FICO - The First Step to Home Ownership
Choosing a lender isn't the first step in becoming a homeowner. The content of your wallet begins the home buying process. Putting back your money for a down payment is great, but if you don't have an acceptable credit score to reinforce it, you could find yourself renting longer than you expected in Orlando, Florida until you build up your score.
A FICO score is a review of your years of credit history based on an instrument developed by Fair Isaac and Company. Most people traditionally have a score of 600, but scores are tiered from 300 to 850. Job loss has been common in the last few years, but FICO scores aren't necessarily adjusted "on a curve." A low score is just that and often means you can't get a decent interest rate. Some of the pieces in summing up your FICO score are:
- Types of Credit — Do you have a healthy mix of credit cards and loans?
- Payment History — How many late payments have you made?
- Credit to Debt Ratio — How much do you owe versus your available credit?
- Credit Inquiries — Do you have too many open accounts?
When you apply for a mortgage or any other loan, lenders want to make sure that extending a loan to you isn't a problem. Your credit score gives lenders a view of what type of borrower you are solely because of your credit history. You'll need a score of at least 740 to get a decent interest rate. If your score is less than that, you can still qualify for a loan, but the interest accumulated over time could be more than double the amount of someone with a near perfect credit score.
Improving your FICO is the best way to ease into buying a home. Call us at 407-380-6363 and we can help you get on the right track to the home of your dreams.
There are ways to increase your score. Improving your FICO score takes time. It can be hard to make a significant change in your FICO score with quick fixes, but your score can improve in a few years by keeping tabs your credit report and by wisely using credit. The best way to do this is to know your FICO score. Here are some ways you can improve your credit score:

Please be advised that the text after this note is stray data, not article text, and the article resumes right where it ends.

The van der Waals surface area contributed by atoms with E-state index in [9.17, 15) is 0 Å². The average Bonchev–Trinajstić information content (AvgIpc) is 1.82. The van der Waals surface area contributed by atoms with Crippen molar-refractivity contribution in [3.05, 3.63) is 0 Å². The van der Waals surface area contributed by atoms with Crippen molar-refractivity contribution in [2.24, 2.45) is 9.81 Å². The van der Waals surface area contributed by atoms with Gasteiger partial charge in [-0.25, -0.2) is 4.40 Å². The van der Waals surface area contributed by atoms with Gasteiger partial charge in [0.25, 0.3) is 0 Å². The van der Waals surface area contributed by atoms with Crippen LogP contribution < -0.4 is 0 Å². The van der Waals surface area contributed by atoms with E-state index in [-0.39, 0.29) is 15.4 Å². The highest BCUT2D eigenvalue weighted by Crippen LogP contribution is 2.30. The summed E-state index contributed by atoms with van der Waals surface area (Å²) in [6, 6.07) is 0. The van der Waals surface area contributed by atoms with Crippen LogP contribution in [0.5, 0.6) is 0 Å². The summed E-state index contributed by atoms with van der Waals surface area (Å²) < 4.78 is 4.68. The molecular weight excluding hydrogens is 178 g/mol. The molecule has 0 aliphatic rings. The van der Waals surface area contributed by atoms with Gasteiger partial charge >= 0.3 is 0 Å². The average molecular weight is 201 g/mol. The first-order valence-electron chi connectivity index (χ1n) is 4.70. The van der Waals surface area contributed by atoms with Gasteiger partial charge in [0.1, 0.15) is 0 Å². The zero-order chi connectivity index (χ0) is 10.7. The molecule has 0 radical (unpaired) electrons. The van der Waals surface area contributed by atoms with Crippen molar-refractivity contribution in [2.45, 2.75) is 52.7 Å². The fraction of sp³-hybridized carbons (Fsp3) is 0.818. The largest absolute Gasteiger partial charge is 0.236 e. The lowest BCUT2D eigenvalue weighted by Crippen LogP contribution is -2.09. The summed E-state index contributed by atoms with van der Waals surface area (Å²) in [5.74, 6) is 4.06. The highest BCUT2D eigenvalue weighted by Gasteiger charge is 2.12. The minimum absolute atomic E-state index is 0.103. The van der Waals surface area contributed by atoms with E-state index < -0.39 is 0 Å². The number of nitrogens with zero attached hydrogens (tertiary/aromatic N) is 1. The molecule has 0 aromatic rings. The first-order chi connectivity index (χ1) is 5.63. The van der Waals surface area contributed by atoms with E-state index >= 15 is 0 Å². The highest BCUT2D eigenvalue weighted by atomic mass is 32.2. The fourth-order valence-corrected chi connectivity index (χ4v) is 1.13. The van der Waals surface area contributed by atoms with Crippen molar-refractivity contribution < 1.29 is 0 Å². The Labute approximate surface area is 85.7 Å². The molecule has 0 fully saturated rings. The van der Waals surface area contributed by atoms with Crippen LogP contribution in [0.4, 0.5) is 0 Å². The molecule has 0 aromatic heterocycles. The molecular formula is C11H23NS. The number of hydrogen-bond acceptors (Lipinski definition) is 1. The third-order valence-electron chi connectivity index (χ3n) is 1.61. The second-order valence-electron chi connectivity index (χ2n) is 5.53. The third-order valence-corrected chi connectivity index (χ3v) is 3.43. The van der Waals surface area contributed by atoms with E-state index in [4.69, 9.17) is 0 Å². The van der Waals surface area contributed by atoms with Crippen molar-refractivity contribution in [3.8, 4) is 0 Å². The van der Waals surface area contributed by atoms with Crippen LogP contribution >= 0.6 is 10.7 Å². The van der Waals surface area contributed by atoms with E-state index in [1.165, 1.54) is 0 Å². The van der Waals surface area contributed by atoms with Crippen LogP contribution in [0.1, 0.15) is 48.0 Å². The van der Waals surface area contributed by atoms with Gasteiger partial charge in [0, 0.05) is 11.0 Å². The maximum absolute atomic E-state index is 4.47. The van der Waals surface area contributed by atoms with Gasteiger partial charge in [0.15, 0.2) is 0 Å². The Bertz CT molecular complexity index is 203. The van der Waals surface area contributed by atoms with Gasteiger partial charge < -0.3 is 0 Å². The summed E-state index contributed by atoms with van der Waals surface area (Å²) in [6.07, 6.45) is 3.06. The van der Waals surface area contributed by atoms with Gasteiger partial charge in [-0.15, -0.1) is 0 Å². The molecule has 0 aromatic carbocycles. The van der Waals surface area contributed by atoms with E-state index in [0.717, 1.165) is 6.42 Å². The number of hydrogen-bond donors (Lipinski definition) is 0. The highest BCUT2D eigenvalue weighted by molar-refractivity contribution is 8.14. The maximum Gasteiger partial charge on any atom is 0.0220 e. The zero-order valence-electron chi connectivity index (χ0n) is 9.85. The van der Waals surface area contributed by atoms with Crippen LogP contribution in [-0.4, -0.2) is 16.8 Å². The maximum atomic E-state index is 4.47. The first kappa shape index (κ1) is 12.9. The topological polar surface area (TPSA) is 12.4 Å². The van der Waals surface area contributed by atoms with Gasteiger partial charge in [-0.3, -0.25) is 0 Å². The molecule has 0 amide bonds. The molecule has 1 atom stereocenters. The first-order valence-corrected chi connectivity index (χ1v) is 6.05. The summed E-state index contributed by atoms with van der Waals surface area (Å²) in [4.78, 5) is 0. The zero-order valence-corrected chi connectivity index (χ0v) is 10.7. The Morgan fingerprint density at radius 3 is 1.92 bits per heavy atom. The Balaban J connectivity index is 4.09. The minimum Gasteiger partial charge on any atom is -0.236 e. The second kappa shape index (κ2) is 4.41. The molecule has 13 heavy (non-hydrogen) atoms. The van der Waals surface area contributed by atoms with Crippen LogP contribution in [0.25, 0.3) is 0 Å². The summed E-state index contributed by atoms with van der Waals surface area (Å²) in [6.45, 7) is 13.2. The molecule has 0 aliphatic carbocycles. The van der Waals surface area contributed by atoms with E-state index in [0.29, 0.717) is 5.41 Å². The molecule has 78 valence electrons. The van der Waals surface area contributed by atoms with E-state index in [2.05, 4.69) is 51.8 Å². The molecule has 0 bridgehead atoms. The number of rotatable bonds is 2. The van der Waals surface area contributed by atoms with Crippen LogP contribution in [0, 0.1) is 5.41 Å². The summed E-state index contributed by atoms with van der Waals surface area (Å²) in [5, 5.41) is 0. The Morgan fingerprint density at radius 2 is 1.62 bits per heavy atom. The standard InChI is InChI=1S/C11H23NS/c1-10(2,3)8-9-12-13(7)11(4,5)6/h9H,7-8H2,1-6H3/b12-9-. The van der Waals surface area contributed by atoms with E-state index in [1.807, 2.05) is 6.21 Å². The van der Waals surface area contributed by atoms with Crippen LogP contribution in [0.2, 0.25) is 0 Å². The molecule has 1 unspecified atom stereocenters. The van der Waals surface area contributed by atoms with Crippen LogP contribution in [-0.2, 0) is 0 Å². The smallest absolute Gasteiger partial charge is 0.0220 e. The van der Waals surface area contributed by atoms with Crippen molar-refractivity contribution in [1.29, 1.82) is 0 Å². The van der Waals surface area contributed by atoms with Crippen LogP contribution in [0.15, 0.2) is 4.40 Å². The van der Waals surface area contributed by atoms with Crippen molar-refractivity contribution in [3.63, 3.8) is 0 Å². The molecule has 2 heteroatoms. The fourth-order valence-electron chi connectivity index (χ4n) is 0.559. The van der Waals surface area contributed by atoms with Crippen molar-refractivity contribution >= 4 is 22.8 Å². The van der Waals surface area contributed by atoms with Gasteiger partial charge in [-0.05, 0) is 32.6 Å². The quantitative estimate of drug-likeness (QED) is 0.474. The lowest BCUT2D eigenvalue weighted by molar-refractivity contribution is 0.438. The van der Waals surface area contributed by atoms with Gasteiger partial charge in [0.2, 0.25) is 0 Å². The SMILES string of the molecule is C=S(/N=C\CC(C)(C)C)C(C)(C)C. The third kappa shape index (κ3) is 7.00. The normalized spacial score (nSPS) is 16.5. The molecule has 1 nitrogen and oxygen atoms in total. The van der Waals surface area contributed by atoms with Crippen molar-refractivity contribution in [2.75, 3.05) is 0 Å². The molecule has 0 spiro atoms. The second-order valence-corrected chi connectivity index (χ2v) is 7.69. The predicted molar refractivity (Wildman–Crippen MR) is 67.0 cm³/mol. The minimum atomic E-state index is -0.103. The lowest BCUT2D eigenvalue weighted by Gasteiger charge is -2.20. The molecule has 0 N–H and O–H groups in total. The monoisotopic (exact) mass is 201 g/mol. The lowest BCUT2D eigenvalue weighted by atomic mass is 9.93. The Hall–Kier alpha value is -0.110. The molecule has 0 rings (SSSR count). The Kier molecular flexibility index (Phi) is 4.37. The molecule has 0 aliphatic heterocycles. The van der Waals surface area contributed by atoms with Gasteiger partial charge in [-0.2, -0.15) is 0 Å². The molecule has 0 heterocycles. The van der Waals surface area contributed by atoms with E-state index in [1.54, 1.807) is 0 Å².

- Keep up with payments. Delinquent payments drastically drop your credit score. It's where people who have recently been unemployed see the biggest dip in their credit score. Yes, it takes longer to restore your credit with payment history, but it's the surest way to show that you're able to make payments to a bank.
- Correct your credit report. If you discover incorrect items on your credit report, write to the bureau requesting that the item be removed. If you have a common name or the same name as a family member, you'll want to give extra care to make sure the activity reported is correct.
- Spread your debt around. At first, this doesn't seem like a good idea. But, you want to avoid of having one card that is maxed out and have the rest of your cards at a zero balance. It's better to have each of your cards at about 25% of their credit limit than to have the most of your debt transferred to one card.
- Chain store cards and gas station cards. For those who have non-existent credit or less-than-stellar credit, retail credit cards and gas credit cards are ways to repair credit, increase your credit limits and have a solid payment history, which will raise your credit. You must always beware of keeping a high balance for more than a couple of billing cycles because these types of cards more than likely have a higher interest rate.
- Don't let your cards get dusty. Whether you're just getting started with credit, or if you've got older cards, be sure to use your cards so that your accounts stay active. But, be sure to pay them off in no more than two or three payments.
Now that you know more about credit reporting, you'll be able to successfully take the first step in owning a home, and that is improving your FICO score. Keep in mind that when it's time to apply for a loan to purchase a house, you'll want to keep your credit inquiries within a two-week window to avoid damaging your credit score. With the help of Royalty Real Estate Boutique, Inc., shopping for a mortgage can be a stress-free experience so you, too, can become a homeowner.
Learn more about FICO scores at myFICO.com, Fair Isaac's informational site and review your credit history for free at annualcreditreport.com. And, for a small payment, you can get your FICO score from each bureau on their websites: equifax.com, experian.com and transunion.com.